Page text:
There is a bunch of stuff going on inside the CreateImage method. The GetRandomText method generates the random text and returns to the caller. If you are unfamiliar with creating random strings, then I would suggest that you check out my article: Creating Random Passwords. After I create the Rectangle where the text would appear, I resize the text to give it a strange look. Finally, I call the DrawRandomLines method which protects the image from OCR software.

The GetRandomText Method

The purpose of the GetRandomText method is to generate a random text every time a user gets the old text wrong. Take a look at the simple method which returns the random text.

private string GetRandomText()
{

    StringBuilder randomText = new StringBuilder();

    if (Session["Code"] == null)
    {

        string alphabets = "abcdefghijklmnopqrstuvwxyz";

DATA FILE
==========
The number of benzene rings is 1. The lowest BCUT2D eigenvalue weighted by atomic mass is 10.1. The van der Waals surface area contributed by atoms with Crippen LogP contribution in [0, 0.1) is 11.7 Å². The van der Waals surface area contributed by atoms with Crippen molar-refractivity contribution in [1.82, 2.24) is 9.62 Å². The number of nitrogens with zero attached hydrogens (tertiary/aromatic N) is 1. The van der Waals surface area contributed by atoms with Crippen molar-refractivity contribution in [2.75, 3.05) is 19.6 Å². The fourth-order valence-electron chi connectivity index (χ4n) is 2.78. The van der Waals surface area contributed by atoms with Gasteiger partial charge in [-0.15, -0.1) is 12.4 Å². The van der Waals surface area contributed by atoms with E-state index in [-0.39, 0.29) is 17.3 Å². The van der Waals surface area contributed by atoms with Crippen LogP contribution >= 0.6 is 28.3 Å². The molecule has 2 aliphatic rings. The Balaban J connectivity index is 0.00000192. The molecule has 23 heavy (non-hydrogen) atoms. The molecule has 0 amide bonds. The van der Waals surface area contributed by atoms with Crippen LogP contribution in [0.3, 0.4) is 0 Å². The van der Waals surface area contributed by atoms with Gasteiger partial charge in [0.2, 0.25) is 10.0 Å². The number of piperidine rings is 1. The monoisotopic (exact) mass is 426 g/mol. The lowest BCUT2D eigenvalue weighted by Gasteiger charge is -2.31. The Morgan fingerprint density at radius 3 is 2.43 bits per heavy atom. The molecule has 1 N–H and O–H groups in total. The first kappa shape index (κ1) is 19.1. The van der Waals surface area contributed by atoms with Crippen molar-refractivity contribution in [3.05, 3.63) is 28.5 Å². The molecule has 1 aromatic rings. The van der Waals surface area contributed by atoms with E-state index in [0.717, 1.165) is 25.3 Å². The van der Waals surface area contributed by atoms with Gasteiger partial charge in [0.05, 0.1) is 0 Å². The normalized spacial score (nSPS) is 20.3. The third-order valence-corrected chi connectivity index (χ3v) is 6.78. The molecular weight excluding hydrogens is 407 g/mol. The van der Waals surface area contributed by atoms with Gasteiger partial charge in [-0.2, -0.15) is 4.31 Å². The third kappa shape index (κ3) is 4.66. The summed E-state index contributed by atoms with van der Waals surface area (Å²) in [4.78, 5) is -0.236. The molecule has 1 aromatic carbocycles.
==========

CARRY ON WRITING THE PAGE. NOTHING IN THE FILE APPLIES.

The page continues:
Random r = new Random();

        for (int j = 0; j <= 5; j++)
        {
            randomText.Append(alphabets[r.Next(alphabets.Length)]);
        }
        Session["Code"] = randomText.ToString();
    }
    return Session["Code"] as String;
}

The DrawRandomLines Method

The DrawRandomLines method puts the lines on the text which is displayed on an image. The purpose of these lines is to make it difficult for the bots to read the text. This way the text can only be read by humans.

private void DrawRandomLines(Graphics g)
{
    SolidBrush green = new SolidBrush(Color.Green);

    for (int i = 0; i < 20; i++)
    {
        g.DrawLines(new Pen(green, 2), GetRandomPoints());
    }

}

private Point[] GetRandomPoints()
{

    Point[] points = { new Point(rand.Next(10, 150), 
                       rand.Next(10, 150)), 
                       new Point(rand.Next(10, 100), 
                       rand.Next(10, 100)) };
    return points;
}

Using the CAPTCHA Page